A most refreshing adventure, notwithstanding new physics
Eastern Washington is splendid. We lose cell coverage just out of Othello, a town of astonishing crumminess, not seeing the little bars on our phones again till Pomeroy, a town of astonishing charm and aplomb. We never missed the little bars.
The Palouse begins at Starbuck (not a coffee shop). The rolling green and wheaten hills of the Palouse touch a deep taproot of my heart, a touch that signals I am home: this is my land, these are my people; God gave me to love this.
A KOA campground restaurant near Lyons Ferry is my friend on the highway. Rather than commencing an instructive explanation of impaired glucose tolerance, I simply say I am diabetic, since the results of eating ordinary American food would produce the same results, and the dear girl who is on a working camp gig as a waitress assures me that the cook will make anything I can eat. Good to her word, Hillary of Bowie, Texas presents me with a grilled chicken breast with melted Swiss cheese and grilled mushrooms. It is the best road trip lunch I can remember.
We drive our winding way along minor highways through poor towns and impoverished towns. The difference is, poor towns have always been poor because of lassitude. Impoverished towns once prospered because of hard work, and now have fallen on hard times.
For long stretches of road, we see very few cars; often for several minutes at a time, not another car is in sight. Since we live in the Puget Sound corridor, the sparsity of cars is in and of itself a scenic rhapsody.
I stop to photograph a crumbling barn, and we walk around the private cemetery on the homestead. For the most part, the Harders lived long and apparently did well.
Journey’s end is Lewiston, Idaho, across a short bridge from Clarkston, Washington. Friends Michael and Sharilyn greet us warmly, we drive to Asotin, Washington with them to look around, return to their home for dinner, and talk far too late into the night. But we are all energized in the morning, especially tireless Michael whose preparation begins before dawn. It is our first time visiting our sister church where Michael is pastor, for us a too-long belayed aspiration.
Michael and Sharilyn have several people from their church family over for lunch along with us, and God has given me the energy to thoroughly enjoy meeting and getting to know them. I’m sad when it’s time to hit the road. I don’t know when we’ll get out here again.
We note that the eastern edge of the Puget Sound corridor now begins at Ellensburg, and that sadly, Ellensburg is no longer quaint, but an accomplished metroplex. But the server at the Subway there very kindly charges me just $1 for my version of the Salad Bowl — a couple of slices of turkey and cheese and some olives — assessing it simply as an extra topping for my husband’s sandwich.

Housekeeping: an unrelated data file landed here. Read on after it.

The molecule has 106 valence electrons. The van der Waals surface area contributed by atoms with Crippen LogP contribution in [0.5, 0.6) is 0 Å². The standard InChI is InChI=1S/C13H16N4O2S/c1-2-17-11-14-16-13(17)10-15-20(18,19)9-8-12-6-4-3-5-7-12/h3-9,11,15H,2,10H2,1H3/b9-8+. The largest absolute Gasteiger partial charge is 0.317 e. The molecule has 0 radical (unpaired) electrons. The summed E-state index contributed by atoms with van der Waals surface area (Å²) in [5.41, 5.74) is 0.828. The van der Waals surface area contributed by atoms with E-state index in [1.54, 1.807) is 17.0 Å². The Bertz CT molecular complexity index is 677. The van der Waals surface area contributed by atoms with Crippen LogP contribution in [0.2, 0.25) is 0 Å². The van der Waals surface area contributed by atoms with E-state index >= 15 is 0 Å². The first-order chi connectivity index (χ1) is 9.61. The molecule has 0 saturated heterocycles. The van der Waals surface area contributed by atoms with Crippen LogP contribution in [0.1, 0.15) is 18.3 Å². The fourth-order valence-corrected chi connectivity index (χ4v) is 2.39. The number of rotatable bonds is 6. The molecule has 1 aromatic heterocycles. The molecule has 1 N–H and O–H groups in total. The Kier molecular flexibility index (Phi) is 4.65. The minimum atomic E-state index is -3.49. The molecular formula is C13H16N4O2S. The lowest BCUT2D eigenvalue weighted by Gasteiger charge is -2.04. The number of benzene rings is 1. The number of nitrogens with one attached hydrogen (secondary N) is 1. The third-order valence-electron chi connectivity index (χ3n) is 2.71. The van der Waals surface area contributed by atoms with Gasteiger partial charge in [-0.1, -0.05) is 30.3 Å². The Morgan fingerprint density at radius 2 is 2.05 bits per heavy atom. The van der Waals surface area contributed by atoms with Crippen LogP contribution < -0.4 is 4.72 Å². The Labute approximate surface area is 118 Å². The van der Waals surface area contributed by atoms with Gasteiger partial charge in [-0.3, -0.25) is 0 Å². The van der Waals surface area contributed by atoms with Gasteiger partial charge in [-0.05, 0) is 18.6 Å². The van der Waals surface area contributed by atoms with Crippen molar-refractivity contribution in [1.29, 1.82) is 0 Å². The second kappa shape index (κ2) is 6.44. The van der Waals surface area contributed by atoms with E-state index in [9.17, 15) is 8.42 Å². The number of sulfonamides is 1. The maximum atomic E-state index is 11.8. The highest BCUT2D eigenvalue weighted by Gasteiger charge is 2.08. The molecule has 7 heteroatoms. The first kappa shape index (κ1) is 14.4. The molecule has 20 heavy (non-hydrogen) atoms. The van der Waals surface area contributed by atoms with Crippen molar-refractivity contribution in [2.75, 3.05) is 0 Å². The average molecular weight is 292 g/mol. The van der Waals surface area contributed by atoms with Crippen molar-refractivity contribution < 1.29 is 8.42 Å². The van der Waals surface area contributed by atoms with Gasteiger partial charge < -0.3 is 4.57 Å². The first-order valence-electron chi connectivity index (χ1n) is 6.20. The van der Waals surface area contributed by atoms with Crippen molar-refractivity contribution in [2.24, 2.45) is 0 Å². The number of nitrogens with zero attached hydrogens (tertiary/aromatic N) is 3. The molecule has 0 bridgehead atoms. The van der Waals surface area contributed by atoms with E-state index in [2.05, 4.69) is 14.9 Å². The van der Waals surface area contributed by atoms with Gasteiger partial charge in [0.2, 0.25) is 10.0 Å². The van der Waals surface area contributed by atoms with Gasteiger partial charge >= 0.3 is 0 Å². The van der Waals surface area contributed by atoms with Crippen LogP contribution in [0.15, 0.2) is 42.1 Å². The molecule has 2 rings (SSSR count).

The trip is generally considered to take 5 1/2 hours. We spent seven getting to Lewiston because of our stops. The journey home took eight hours because of a wreck on Snoqualmie Pass. Certainly the way people drive in technical civilization makes the wreck no mystery. We never saw the wreck, because the DOT had it cleared when we were still 10 miles behind the point where it happened. We saw the DOT incident response team truck returning from its mission half an hour before the stopped traffic was underway again. We sit parked in the 10-mile-long backup, moving forward a few yards every several minutes, for an hour. This is not comfortable with a postprandial bladder. I begin reciting the Westminster Shorter Catechism to belay the onset of a migraine.
Then, a son of Nevada, license number 119WFJ, has a New-Physics revelation. He suddenly posits that two motorized steel objects can coexist in exactly the same space at exactly the same moment in time. Eager to prove his hypothesis, he swerves directly toward my door in his mad attempt to change lanes. His attempt is mad because neither lane is making more progress than the other, as all traffic is nearly stopped. It is mad because he is in a Hyundai that probably weighs barely a ton, and we are in an Audi weighing well over two tons. But mostly, he is just mad. God’s good hand on my husband’s swift evasive maneuver preserves us all.
Of course I’m tired. But the uplifting fellowship with friends, and the loveliness of the Palouse country, remain with me, while the difficulties of actual travel begin to recede from memory. If my memory dims sufficiently, I will remember only that I can really do this.